What Parts Do You Need to Build Your Own Desktop PC?

List of Components That Make up a Desktop PC

Various computer components
Mark Kyrnin

Before embarking on building your first computer system, it is important to make sure that you have obtained all of the necessary components to make a functional home desktop computer. Below is a list of the key components that will be necessary for building a complete system. Some items are not mentioned on the list such as internal cables as they are generally included with other components such as the motherboard or drives. Similarly, peripherals such as a mouse, keyboard, and monitor are also not listed. It is best to check and make sure you also have them as well.

  • Case: This is what holds the whole system together. All the other parts of the computer will reside within it. The choice of a case size may impact what other components will be able to fit inside of it. This is also the visible portion of the system, so selection should be based on functionality and aesthetics.
  • Power Supply: Some computer cases will come with a power supply pre-installed inside them but many do not. As a result, it is necessary to get a power supply that works with your components and has sufficient power. Newer features such as modular cabling and efficiency ratings are also something to consider.
  • Motherboard: The motherboard is the backbone of the system. It determines the type of components that can be used with the system and the number of internal peripherals the system can support. It will directly impact the processor used and total amount of memory that can be supported.
  • Processor: The brain of the computer system. This will be the primary factor in how fast the system is. Ironically, performance has gotten so good that many people don't need a very expensive processor for what they use their computer for.
  • Heatsink: If the processor was purchased via the retail packaging, it will include the manufacturer heatsink. But for those who purchased an OEM or specialized processor, it will also be necessary to have a CPU cooler. Without it, your CPU will quickly burn itself out. Make sure that any heatsink you use is designed for the socket, is properly rated for the thermal output of the processor and will fit inside of your case. It is also possible to use a liquid cooling system in place of a fan and heatsink.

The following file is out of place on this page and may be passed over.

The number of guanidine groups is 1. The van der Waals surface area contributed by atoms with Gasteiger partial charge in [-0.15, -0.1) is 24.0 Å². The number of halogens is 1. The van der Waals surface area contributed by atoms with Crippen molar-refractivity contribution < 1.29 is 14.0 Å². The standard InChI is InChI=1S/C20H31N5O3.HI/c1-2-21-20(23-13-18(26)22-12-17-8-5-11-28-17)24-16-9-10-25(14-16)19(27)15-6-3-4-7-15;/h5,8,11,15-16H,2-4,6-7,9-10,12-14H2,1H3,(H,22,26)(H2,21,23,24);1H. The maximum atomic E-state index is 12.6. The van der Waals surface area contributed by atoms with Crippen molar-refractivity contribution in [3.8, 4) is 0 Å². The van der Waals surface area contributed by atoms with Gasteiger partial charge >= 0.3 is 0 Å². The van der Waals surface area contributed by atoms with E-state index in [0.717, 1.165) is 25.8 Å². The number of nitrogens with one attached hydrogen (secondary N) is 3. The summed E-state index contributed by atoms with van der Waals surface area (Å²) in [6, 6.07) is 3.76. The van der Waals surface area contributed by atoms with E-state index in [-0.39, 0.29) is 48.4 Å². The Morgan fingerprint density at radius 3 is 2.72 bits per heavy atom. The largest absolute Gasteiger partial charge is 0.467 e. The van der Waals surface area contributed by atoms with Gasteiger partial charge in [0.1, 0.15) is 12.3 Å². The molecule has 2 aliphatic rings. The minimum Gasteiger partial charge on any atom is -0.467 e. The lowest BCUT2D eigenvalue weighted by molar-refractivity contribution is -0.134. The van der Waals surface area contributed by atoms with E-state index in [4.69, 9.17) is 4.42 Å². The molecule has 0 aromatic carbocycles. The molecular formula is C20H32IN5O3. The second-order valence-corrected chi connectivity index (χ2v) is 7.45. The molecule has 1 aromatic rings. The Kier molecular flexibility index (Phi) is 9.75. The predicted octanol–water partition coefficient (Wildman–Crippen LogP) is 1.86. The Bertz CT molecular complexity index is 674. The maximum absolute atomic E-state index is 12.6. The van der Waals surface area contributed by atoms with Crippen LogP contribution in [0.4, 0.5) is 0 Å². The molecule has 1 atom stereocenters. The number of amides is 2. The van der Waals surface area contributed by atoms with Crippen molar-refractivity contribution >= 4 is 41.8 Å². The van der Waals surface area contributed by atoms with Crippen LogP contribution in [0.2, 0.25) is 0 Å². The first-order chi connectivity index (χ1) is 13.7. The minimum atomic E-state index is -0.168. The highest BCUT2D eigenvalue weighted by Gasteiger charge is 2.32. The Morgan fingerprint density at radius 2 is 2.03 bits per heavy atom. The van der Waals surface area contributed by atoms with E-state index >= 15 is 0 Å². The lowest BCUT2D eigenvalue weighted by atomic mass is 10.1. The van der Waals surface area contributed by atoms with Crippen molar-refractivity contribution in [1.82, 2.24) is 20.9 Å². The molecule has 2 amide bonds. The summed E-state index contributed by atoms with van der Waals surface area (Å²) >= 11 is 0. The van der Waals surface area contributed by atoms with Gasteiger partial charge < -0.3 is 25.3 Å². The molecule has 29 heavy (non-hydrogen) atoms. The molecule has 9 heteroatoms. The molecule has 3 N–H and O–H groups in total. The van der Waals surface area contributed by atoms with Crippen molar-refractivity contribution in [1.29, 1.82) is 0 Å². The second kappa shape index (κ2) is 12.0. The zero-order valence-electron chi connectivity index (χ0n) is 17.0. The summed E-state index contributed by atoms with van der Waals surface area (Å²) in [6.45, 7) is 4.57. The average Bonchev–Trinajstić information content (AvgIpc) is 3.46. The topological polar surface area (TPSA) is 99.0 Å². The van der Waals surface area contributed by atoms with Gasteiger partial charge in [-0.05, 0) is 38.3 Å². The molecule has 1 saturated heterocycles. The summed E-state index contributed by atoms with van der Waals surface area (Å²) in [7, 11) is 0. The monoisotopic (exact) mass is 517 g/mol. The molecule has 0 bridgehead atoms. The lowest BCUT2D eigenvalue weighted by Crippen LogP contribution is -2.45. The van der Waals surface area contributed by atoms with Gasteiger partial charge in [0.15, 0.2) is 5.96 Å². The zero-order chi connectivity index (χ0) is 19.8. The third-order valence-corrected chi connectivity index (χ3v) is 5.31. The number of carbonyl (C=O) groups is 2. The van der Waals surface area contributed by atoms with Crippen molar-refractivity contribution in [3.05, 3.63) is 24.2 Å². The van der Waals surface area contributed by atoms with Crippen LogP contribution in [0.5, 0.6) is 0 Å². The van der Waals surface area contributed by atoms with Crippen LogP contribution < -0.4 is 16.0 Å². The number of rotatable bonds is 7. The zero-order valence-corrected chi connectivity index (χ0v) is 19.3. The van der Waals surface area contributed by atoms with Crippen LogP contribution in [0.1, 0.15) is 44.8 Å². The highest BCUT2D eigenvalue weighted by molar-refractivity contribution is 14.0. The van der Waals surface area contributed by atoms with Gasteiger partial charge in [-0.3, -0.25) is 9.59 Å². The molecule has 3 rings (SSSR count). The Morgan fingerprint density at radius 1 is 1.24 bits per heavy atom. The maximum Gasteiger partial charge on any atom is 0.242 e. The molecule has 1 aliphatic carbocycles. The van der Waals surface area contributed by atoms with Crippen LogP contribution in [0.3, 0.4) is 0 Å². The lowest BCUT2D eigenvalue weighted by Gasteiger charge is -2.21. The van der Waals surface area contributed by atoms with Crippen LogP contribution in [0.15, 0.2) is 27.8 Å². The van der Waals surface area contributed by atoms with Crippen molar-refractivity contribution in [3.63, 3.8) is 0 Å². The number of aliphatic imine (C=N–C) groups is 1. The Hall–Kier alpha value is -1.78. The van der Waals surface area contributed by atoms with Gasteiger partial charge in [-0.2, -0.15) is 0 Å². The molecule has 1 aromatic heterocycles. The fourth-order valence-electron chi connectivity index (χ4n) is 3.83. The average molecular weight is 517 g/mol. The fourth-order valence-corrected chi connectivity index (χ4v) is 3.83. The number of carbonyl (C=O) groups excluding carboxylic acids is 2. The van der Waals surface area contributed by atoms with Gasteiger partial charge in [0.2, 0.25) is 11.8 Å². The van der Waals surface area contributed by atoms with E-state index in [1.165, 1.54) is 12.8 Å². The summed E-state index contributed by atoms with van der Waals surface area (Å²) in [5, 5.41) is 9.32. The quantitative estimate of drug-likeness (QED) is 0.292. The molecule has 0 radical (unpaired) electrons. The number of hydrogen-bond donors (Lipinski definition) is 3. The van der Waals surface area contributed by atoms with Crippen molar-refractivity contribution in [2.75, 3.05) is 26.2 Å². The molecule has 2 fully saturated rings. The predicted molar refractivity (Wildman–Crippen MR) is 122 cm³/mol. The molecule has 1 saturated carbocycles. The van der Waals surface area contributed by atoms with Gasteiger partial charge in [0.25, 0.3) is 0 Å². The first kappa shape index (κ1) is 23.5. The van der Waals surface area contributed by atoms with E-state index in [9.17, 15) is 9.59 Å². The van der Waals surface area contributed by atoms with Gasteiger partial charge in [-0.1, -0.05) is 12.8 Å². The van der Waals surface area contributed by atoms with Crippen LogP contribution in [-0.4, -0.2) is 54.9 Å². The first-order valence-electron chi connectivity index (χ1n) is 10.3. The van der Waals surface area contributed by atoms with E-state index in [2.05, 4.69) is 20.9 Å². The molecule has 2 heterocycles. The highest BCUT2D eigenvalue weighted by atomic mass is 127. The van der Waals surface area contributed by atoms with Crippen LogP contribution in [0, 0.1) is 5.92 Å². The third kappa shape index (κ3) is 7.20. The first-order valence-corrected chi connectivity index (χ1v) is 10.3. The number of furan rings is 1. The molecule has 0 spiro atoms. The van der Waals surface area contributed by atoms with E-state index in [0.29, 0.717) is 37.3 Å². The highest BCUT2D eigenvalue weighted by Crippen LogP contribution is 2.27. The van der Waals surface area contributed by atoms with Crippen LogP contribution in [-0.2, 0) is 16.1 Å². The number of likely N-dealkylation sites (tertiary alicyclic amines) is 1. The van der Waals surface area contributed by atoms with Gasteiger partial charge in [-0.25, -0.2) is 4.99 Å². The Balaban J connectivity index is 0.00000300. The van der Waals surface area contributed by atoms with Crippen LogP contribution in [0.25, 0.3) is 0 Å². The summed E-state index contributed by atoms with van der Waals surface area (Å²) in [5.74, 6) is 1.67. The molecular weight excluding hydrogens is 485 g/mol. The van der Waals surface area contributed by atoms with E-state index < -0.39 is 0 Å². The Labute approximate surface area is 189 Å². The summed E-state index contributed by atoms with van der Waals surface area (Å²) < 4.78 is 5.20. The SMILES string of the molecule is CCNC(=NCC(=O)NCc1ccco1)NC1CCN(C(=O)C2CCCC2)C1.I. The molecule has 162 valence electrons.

• Memory: Without memory, the computer will not be able to function. The CPU needs it to store the code to tell it how to properly process data. You will need to know the type that your motherboard uses and also determine how much you need it directly impacts performance.
  • Hard Drive: The primary method of storage in all desktop computer system is a hard drive. Typically it will be a 3.5" hard drive. Some performance users may consider using solid state drive either for primary storage or for caching.
  • DVD or Blu-ray Drive (Optional): Optical drives were once a required component for a desktop PC but they are not the requirement they once were. You can even get Windows on a USB drive for installation. You really only need one if you plan on using the system to playback CD, DVD or Blu-ray discs.
  • Video Card (Optional): Pretty much every desktop processor now features an integrated graphics processor. This makes video cards more specialized than they were in the past. You will use one of these if you are planning on playing 3D games or will be accelerating non-3D programs like Photoshop or video encoding.
  • Sound Card (Optional): Most motherboards feature some form of built-in sound controller on them. As a result, sound cards are not required unless you want higher fidelity computer audio or less reliance upon the CPU to assist with the computer audio.

While this is a focus on the hardware of the desktop PC system, it is important to also remember that the computer needs to have an operating system. In terms of the Microsoft software, it is generally possible to purchase an OEM or System Builder version of the Windows operating system at a significantly reduced cost if it is purchased at the same time as hardware components such as the CPU, motherboard, and memory. Of course, there are also free options such as Linux as well.